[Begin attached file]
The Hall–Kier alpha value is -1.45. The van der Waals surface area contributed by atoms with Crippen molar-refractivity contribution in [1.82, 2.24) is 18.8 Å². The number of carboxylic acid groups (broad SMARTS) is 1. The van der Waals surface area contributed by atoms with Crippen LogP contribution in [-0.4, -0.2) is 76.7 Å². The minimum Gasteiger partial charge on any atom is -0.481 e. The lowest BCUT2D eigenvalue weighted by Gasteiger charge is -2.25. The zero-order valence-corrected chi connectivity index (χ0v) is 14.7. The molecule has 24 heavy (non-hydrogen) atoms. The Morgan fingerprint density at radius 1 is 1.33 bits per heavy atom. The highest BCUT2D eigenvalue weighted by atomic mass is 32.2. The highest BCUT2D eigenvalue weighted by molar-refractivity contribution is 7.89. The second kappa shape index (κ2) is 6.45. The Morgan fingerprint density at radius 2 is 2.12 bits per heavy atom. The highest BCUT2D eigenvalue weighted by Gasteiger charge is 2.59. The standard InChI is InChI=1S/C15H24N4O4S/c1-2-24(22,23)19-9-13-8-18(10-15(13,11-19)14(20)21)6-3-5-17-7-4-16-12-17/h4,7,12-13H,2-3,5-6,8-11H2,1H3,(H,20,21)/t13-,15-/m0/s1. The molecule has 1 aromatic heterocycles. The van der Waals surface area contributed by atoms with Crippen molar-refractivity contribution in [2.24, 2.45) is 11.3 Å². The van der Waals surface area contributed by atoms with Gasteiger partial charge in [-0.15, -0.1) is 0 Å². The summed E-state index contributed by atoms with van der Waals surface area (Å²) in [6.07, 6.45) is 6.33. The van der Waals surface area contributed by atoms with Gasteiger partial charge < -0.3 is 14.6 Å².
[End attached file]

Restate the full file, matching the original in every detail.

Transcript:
The Hall–Kier alpha value is -1.45. The van der Waals surface area contributed by atoms with Crippen molar-refractivity contribution in [1.82, 2.24) is 18.8 Å². The number of carboxylic acid groups (broad SMARTS) is 1. The van der Waals surface area contributed by atoms with Crippen LogP contribution in [-0.4, -0.2) is 76.7 Å². The minimum Gasteiger partial charge on any atom is -0.481 e. The lowest BCUT2D eigenvalue weighted by Gasteiger charge is -2.25. The zero-order valence-corrected chi connectivity index (χ0v) is 14.7. The molecule has 24 heavy (non-hydrogen) atoms. The Morgan fingerprint density at radius 1 is 1.33 bits per heavy atom. The highest BCUT2D eigenvalue weighted by atomic mass is 32.2. The highest BCUT2D eigenvalue weighted by molar-refractivity contribution is 7.89. The second kappa shape index (κ2) is 6.45. The Morgan fingerprint density at radius 2 is 2.12 bits per heavy atom. The highest BCUT2D eigenvalue weighted by Gasteiger charge is 2.59. The standard InChI is InChI=1S/C15H24N4O4S/c1-2-24(22,23)19-9-13-8-18(10-15(13,11-19)14(20)21)6-3-5-17-7-4-16-12-17/h4,7,12-13H,2-3,5-6,8-11H2,1H3,(H,20,21)/t13-,15-/m0/s1. The molecule has 1 aromatic heterocycles. The van der Waals surface area contributed by atoms with Crippen molar-refractivity contribution in [2.24, 2.45) is 11.3 Å². The van der Waals surface area contributed by atoms with Gasteiger partial charge in [-0.15, -0.1) is 0 Å². The summed E-state index contributed by atoms with van der Waals surface area (Å²) in [6.07, 6.45) is 6.33. The van der Waals surface area contributed by atoms with Gasteiger partial charge < -0.3 is 14.6 Å².